Nathan Clinton
Nathan Clinton
Technical Product Manager

What do you do at AEM?

I provide technical leadership to several of our key education data efforts. One of the most exciting projects is our education data warehouse and reporting tool, Generate. On this effort, I manage the strategic roadmap, work with our business team and our developers, write SQL to support implementation in each state, and code when our team needs extra capacity.

We have a big vision. At a state level, Generate now consumes data from multiple source systems, standardizes in common data structures, assesses data quality, and produces customized reports and visualizations. We are currently focusing on federal and state reporting data because that is where the greatest need is. Since the tool is built entirely off of CEDS [Common Education Data Standards], it can expand into just about any domain of data reporting where states want support. Generate is already a big help to our customers in that it saves hours of work during file creation and data review and it ensures reports are submitted on time. States are asking us to expand it in ways that will really have broad impact.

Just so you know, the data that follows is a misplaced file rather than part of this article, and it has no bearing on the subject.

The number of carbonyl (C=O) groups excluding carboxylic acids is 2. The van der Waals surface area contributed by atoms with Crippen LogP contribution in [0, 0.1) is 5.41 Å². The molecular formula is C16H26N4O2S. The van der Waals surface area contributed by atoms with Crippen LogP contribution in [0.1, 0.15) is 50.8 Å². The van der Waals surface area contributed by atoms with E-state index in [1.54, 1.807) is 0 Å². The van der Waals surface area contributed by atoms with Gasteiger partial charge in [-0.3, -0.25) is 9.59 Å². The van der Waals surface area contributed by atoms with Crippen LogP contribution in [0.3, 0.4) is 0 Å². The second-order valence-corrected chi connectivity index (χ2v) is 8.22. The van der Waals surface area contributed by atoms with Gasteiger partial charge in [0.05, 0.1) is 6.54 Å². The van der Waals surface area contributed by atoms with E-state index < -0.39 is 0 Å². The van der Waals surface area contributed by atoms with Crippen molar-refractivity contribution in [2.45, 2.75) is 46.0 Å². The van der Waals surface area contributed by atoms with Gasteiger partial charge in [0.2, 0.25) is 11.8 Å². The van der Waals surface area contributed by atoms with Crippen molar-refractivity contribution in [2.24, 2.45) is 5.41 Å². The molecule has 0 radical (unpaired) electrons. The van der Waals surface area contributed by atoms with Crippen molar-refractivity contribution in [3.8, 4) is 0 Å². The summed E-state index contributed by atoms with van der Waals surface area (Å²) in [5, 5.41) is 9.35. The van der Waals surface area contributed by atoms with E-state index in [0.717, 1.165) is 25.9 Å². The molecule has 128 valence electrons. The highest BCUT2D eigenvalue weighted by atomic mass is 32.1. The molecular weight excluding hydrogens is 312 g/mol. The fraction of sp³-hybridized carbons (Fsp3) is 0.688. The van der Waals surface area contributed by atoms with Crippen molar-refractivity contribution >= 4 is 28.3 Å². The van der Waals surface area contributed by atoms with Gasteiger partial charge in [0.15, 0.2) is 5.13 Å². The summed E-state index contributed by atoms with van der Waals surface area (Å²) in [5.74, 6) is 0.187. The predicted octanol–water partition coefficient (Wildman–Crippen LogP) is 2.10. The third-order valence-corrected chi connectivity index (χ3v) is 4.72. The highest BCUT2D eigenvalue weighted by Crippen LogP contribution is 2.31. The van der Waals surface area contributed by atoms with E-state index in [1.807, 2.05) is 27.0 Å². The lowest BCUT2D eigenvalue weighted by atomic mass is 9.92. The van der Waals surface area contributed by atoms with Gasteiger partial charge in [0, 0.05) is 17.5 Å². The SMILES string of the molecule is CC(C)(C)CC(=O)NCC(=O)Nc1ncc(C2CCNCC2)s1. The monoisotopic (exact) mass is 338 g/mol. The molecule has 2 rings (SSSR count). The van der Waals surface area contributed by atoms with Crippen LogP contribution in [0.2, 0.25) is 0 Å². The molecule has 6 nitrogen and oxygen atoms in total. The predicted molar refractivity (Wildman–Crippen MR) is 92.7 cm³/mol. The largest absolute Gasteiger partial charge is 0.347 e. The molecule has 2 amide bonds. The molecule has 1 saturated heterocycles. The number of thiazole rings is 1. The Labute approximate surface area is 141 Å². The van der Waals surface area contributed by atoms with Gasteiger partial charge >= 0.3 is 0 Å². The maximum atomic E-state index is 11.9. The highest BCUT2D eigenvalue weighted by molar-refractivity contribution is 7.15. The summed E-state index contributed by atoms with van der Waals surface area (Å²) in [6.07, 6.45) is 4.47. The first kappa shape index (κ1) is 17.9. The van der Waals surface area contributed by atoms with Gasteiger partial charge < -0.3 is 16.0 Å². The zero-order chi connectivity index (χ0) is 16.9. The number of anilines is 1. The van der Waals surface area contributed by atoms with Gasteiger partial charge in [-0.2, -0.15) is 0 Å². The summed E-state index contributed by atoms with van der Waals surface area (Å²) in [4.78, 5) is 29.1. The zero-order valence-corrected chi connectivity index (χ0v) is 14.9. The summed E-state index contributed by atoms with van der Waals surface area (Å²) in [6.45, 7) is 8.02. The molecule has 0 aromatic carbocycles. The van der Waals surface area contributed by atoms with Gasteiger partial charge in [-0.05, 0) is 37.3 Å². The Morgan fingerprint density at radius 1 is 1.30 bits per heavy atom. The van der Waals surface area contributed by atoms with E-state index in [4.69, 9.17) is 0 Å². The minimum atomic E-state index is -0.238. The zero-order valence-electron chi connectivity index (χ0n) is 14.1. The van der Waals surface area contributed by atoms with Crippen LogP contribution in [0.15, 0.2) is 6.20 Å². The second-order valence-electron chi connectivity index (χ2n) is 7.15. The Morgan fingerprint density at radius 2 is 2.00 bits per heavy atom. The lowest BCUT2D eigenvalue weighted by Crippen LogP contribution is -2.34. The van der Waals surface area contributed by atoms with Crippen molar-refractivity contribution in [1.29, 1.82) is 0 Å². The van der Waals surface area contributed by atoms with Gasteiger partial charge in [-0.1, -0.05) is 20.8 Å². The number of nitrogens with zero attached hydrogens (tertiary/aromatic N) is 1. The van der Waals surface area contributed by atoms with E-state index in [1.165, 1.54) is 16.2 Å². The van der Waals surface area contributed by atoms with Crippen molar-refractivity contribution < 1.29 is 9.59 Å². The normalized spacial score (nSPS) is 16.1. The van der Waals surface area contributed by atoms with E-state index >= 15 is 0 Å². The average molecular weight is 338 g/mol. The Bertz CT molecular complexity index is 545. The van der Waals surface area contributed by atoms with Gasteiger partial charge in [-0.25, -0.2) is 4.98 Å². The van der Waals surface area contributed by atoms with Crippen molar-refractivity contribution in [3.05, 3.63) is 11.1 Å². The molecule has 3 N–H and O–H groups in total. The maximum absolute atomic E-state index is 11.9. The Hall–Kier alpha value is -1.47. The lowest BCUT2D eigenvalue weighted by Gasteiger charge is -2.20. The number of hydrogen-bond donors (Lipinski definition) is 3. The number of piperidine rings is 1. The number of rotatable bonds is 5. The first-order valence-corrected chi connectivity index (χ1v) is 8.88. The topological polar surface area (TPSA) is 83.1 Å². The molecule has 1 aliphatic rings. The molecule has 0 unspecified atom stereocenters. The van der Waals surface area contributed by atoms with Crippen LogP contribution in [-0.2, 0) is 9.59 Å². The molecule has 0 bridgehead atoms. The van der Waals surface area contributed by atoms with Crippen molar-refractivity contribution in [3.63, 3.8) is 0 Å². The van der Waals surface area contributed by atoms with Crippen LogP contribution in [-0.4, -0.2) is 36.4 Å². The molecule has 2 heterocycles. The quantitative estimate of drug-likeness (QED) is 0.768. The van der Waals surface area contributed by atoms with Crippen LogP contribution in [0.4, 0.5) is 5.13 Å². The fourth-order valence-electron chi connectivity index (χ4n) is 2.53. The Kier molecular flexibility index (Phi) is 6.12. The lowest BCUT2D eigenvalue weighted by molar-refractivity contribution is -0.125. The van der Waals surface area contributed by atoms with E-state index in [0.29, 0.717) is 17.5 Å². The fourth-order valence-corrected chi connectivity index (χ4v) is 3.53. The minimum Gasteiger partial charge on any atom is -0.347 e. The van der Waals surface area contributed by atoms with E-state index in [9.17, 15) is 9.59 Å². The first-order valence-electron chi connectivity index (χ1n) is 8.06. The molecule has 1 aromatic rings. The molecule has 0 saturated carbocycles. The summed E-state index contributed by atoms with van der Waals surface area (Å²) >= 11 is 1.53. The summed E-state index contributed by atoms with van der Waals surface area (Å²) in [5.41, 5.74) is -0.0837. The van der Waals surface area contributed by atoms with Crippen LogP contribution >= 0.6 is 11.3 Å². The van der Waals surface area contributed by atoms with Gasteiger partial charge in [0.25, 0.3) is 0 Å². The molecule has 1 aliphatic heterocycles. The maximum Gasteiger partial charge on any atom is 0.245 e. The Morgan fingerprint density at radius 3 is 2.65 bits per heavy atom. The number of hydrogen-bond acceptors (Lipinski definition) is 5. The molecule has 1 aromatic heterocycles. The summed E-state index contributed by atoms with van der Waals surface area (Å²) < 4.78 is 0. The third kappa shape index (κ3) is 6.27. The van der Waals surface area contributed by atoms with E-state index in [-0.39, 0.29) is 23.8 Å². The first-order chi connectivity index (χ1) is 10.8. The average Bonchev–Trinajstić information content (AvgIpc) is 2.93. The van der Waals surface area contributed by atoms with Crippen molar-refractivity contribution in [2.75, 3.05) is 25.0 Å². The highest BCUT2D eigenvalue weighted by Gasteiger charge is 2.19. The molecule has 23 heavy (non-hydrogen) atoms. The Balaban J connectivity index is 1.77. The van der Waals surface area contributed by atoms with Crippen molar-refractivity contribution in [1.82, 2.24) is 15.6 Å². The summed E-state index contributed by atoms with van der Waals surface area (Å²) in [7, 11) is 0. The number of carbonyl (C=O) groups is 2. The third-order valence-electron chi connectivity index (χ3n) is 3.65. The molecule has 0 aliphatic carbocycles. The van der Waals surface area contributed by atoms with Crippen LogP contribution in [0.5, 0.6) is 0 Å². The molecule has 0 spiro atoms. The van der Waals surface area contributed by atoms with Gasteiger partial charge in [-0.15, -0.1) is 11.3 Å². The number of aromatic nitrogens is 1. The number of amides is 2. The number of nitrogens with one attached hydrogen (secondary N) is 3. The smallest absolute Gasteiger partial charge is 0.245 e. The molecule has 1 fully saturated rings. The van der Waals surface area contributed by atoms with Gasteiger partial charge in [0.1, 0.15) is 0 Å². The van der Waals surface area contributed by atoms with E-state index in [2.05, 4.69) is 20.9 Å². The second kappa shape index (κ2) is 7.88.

What would your clients be surprised to learn about AEM?

I’m still surprised by the breadth of our knowledge around education data. Through our work at the federal, state, district, and local levels, we have intimate knowledge of data sets and data privacy and longitudinal data systems. We know a lot about almost every aspect of education data.

How does AEM compare to previous places you've worked?

I worked in Washington’s state education office for 11 years before AEM. Actually, I worked as a software developer and then an enterprise architect on the same systems I’m supporting now. It feels like a logical progression. I was even hired by an AEM employee who was our data governance manager in Washington, who now also works on Generate.

I really appreciate at AEM that we’re able to be more agile than state government. We are able to make decisions now that anticipate future needs, and we have a more expansive view than state government is sometimes allowed to take. We are also able to re-allocate resources to respond to new requests from states. In the end, I’m supporting the same work as before—we are just able to solve a lot of problems to make this work much easier for former colleagues.